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 Post subject: Question about frequency response of homebrewed projects
PostPosted: Feb Thu 09, 2017 5:57 pm 
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Location: Memphis, TN
I think this might be my first post in the homebrewed section. Hopefully not the last! I just got an oscilloscope and some other test equipment, and along with that came a TON of various tubes. Many are old TV tubes, and from spot checking many of them they sell for $1-$2 each. They seem to be prime candidates for experimentation and learning. So, I figure I can use that oscilloscope, frequency counter, and frequency generator to just try things. For example, I can't think of any better way to learn more about this than to build some amplifiers and maybe a transmitter and receiver or two from 'junk' tubes, and see what works and what doesn't. I've already gotten some good advice on amps to build from people on here. Now, to my question:

For an amp, or maybe a transmitter, I figure one good test of how well it works is to see how well it translates the input signal to the output. So, is it really as simple as feeding various frequencies into the input and seeing how they come out the other end?


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 Post subject: Re: Question about frequency response of homebrewed projects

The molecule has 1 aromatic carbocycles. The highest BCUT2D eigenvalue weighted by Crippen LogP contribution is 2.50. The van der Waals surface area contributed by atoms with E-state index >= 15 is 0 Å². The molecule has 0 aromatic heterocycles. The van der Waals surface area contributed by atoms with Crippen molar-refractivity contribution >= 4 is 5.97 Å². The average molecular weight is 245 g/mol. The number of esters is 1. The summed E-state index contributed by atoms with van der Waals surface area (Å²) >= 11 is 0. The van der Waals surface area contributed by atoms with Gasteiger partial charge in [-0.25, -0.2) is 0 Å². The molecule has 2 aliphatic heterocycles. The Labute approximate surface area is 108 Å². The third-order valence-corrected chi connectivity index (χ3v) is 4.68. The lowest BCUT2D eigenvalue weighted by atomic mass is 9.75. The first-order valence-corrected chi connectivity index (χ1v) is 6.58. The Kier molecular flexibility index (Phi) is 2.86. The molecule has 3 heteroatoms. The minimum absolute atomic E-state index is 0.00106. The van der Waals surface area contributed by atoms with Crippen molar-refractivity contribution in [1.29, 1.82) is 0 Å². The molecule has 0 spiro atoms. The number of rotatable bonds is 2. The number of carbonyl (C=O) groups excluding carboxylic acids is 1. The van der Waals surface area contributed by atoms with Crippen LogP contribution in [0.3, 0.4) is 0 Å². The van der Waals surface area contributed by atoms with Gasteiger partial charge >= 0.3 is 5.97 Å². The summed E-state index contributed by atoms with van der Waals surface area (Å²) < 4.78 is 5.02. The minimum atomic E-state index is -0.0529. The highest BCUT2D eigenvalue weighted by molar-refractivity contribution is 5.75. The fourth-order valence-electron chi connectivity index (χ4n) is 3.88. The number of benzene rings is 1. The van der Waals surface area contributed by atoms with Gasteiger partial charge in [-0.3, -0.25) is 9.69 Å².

PostPosted: Feb Thu 09, 2017 6:12 pm 
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If you believe all the theory, then electronics is easy----eg just put in a signal an measure the output. The devil is in the details.

For example, your DUT (device under test) will put a load on the signal generator, and your scope---or other measurement tools---will put a load on the output. But--don't panic!! Part of the learning and experimentation process is to discover the nuances of making measurements.

the single most important general concept is being aware of the impedance** in a circuit. If you are checking a battery, the impedance is pretty close to 0, with no reactive components. It's pretty hard to get an error due to loading by the measurement equipment. At the other extreme is something like the grid of a tube. It might have an impedance on the order of 2 megohms DC, plus a reactive component. Even using a low-capacitance 10X scope probe will alter the operation of the circuit.